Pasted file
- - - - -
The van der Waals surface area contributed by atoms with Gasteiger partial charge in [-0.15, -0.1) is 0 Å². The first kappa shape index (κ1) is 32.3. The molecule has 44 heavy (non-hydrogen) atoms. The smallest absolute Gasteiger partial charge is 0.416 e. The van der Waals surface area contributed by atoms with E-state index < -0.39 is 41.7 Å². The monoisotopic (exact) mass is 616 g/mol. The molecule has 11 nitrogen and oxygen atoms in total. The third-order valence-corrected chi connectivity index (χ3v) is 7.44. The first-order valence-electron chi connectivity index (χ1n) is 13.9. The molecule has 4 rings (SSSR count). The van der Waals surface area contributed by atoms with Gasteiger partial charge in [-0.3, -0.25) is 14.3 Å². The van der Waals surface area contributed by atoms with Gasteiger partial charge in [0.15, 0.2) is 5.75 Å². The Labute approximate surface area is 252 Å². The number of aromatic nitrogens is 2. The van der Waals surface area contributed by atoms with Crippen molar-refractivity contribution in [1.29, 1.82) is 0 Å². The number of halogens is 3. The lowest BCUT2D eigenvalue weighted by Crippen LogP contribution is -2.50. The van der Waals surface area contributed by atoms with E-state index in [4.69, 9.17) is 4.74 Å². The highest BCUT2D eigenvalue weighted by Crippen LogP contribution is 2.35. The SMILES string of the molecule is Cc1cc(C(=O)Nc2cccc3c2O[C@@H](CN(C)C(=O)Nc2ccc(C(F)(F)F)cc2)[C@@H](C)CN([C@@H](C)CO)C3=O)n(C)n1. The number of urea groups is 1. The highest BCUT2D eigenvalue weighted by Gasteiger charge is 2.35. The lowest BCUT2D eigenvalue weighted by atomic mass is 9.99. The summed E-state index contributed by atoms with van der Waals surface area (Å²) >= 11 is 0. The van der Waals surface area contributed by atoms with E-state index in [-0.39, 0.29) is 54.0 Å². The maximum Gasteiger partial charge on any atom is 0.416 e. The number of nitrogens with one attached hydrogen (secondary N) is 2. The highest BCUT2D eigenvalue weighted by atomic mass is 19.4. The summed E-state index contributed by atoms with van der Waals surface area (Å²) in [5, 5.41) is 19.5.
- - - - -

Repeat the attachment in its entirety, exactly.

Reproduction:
The van der Waals surface area contributed by atoms with Gasteiger partial charge in [-0.15, -0.1) is 0 Å². The first kappa shape index (κ1) is 32.3. The molecule has 44 heavy (non-hydrogen) atoms. The smallest absolute Gasteiger partial charge is 0.416 e. The van der Waals surface area contributed by atoms with E-state index < -0.39 is 41.7 Å². The monoisotopic (exact) mass is 616 g/mol. The molecule has 11 nitrogen and oxygen atoms in total. The third-order valence-corrected chi connectivity index (χ3v) is 7.44. The first-order valence-electron chi connectivity index (χ1n) is 13.9. The molecule has 4 rings (SSSR count). The van der Waals surface area contributed by atoms with Gasteiger partial charge in [-0.3, -0.25) is 14.3 Å². The van der Waals surface area contributed by atoms with Gasteiger partial charge in [0.15, 0.2) is 5.75 Å². The Labute approximate surface area is 252 Å². The number of aromatic nitrogens is 2. The van der Waals surface area contributed by atoms with Crippen molar-refractivity contribution in [1.29, 1.82) is 0 Å². The number of halogens is 3. The lowest BCUT2D eigenvalue weighted by Crippen LogP contribution is -2.50. The van der Waals surface area contributed by atoms with E-state index in [4.69, 9.17) is 4.74 Å². The highest BCUT2D eigenvalue weighted by Crippen LogP contribution is 2.35. The SMILES string of the molecule is Cc1cc(C(=O)Nc2cccc3c2O[C@@H](CN(C)C(=O)Nc2ccc(C(F)(F)F)cc2)[C@@H](C)CN([C@@H](C)CO)C3=O)n(C)n1. The number of urea groups is 1. The highest BCUT2D eigenvalue weighted by Gasteiger charge is 2.35. The lowest BCUT2D eigenvalue weighted by atomic mass is 9.99. The summed E-state index contributed by atoms with van der Waals surface area (Å²) >= 11 is 0. The van der Waals surface area contributed by atoms with E-state index in [-0.39, 0.29) is 54.0 Å². The maximum Gasteiger partial charge on any atom is 0.416 e. The number of nitrogens with one attached hydrogen (secondary N) is 2. The highest BCUT2D eigenvalue weighted by atomic mass is 19.4. The summed E-state index contributed by atoms with van der Waals surface area (Å²) in [5, 5.41) is 19.5.